Bad news piled up. A trade journal asked in 1948: “IS SINATRA FINISHED?” He was having vocal problems and at times losing his voice altogether. Audiences at his shows had already been shrinking; his record sales were off; newcomers like Perry Como and Eddie Fisher were eclipsing him. His recent movies had been bombs, and when The Frank Sinatra Show debuted on CBS in 1950, Variety took note of its “bad pacing, bad scripting, bad tempo, poor camera work and overall jerky presentation.” After his first marriage ended in divorce, he had to give up his Palm Springs house and was often broke. The IRS was after him for unpaid taxes.
Right-wing columnists who had always despised him redoubled their attacks in a rapidly changing political climate. (Sinatra’s demoralization can be gauged from an internal FBI report from 1950 which claims that he offered the agency his services in providing confidential reports on “subversive elements” in the entertainment field; the offer was rejected.) Estes Kefauver called him before his committee investigating organized crime, although he was permitted to testify in secret. (Did he know Frank Costello? “Just to say hello.” Joe Adonis? “Just ‘hello’ and ‘goodbye.'”) Within a few years Sinatra had lost his movie contract with MGM, his radio contract for Your Hit Parade, his television contract with CBS, his agency contract with MCA, his recording contract with Columbia.
At the same time that his career was apparently falling apart, his affair with Ava Gardner had gone public and by 1951 they were married, a marriage that would last just under two years (a good deal longer than Ava’s two previous marriages). This well-publicized and subsequently much-analyzed debacle—a series of violent quarrels and passionate (and, eventually, not so passionate) reunions, punctuated by a number of apparently halfhearted suicide attempts or threats on Sinatra’s part—has become the crucial episode in capsule lives of Sinatra, in which he plumbs the limits of suffering and emerges a great artist, boyish seductiveness burned away into a harsher and more rueful emotional realism. (“Ava taught him how to sing a torch song,” in Nelson Riddle’s formulation.)
Kaplan dutifully chronicles the endless comings and goings of a marriage marked mostly by separation, and sums up Ava’s contribution to Sinatra’s life:
Like Frank, she was infinitely restless and easily bored. In both, this tendency could lead to casual cruelty to others—and sometimes to each other. Both had titanic appetites, for food, drink, cigarettes, diversion, companionship, and sex…. Both distrusted sleep…. Both hated being alone.
It might suffice to say that he had met the female Frank Sinatra—a woman he could neither dominate nor leave alone—and leave it at that. In a cold light this pair of ennui-ridden insomniacs might seem a poor substitute for Antony and Cleopatra, but who would want to see them (any more than Antony and Cleopatra) in a cold light? If they exist for us at all it is as figures of myth, or what in this latter era has passed for such. Ava Gardner persists as a presence made numinous by the cinematographers who so lovingly framed and lighted her in The Killers, Pandora and the Flying Dutchman, and Mogambo. However indifferent she may have been to movie stardom as a career, she was clearly not indifferent to the power she was able to exert just by being there, and still exerts: just as The Voice continues to create an idealized world through its reverberations, resistant to even the most squalid of biographical details.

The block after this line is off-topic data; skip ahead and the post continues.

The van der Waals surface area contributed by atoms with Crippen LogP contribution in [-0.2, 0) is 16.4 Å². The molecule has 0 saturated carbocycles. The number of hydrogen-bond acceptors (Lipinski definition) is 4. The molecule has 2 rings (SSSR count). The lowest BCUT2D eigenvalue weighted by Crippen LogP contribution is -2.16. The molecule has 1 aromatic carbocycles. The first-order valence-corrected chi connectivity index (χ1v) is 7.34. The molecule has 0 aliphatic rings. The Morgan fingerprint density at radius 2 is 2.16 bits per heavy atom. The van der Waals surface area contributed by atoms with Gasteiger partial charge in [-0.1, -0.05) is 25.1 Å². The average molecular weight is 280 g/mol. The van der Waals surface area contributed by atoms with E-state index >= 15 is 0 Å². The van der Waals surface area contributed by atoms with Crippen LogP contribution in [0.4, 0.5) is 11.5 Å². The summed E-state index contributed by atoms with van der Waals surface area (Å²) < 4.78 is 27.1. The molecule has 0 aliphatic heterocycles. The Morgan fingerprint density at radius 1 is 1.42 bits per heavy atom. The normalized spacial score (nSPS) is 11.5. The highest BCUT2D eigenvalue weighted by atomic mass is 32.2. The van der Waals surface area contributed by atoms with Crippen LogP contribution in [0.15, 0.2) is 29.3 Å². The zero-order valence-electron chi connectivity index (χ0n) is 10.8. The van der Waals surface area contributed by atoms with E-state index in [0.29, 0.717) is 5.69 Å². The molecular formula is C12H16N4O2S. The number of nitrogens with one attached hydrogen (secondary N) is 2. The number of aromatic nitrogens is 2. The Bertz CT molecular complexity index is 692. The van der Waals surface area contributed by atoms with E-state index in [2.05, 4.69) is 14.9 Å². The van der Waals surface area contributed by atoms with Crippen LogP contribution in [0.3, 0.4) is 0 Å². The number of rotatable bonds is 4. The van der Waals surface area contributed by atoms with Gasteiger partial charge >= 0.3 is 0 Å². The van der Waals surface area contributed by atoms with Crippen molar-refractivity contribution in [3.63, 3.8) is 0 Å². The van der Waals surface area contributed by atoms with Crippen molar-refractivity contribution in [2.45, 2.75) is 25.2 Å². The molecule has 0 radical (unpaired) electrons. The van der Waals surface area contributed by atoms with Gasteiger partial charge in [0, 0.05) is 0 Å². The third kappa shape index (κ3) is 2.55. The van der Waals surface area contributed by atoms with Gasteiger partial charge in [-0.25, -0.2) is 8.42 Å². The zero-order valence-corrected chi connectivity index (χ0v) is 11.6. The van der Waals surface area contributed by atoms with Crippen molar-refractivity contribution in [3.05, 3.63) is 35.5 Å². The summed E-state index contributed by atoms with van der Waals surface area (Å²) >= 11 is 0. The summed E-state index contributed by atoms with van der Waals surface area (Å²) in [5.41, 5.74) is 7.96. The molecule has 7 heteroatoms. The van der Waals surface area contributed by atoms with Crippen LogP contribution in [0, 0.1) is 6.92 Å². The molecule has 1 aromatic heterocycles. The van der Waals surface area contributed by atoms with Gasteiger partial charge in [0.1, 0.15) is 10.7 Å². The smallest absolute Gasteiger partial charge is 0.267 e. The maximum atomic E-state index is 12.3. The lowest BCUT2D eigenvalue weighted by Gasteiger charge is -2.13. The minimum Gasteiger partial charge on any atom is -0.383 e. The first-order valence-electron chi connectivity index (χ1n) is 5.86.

To get at anything like an anchored sense of reality in that maze of reflections and echoes—that peculiar arena where their inner lives were parsed on a daily basis by the odious likes of Walter Winchell and Louella Parsons and George Sokolsky—must have been as difficult for Gardner and Sinatra as for the audience of the open-ended public spectacle in which they played out their roles.
One closes Kaplan’s book with a dark and sodden sense of the world in which those lives were improvised, a world neatly summed up in an offhand remark attributed to the agent “Swifty” Lazar: “Losers have the time to be nice.” The glittery splendor of Sinatra’s Oscar-winning moment of redemption for his performance as Maggio has little warmth in it, to say the least. “Then, turning up the volume on one of the records he made not long afterward, after he had recouped his losses and settled into a second and more lasting preeminence, it all gets washed away by a wave of upbeat insouciance—
When skies are cloudy and gray
They’re only gray for a day
So wrap your troubles in dreams
And dream your troubles away
—as Sinatra works with Nelson Riddle to create a separate reality invulnerable to ordinary suffering, the reality of song at the heart of his maze.4 And then, again with Nelson Riddle, at the end of one of those ballads that he seems to slow down to a pace almost intolerably slow, so as to sound the very bottom of each note and each thought, he inscribes in the final phrase what might be taken as a symbolic suicide note, a record of inner transcendence, or a demonstration of how deeply he had lost himself in his art: “‘Scuse me while I disappear.”5
Correction March 3, 2011
Bob Shemeligian, “Rat Pack Made Copa Room Special,” Las Vegas Sun, August 5, 1996. ↩
For “Begin the Beguine,” “Autumn in New York,” and “The Song Is You,” see the box set A Voice in Time, 1939–1952 (Sony, 2007); for “A Foggy Day” and “Violets for Your Furs,” see Songs for Young Lovers (Capitol, 1954). ↩
“The House I Live In,” as recorded for the 1945 short film directed by Mervyn LeRoy, can be found in the box set Sinatra in Hollywood, 1940–1964 (Warner Bros./Reprise, 2002). ↩
“Wrap Your Troubles in Dreams,” Swing Easy! (1954). ↩
“Angel Eyes,” Frank Sinatra Sings for Only the Lonely (1958). ↩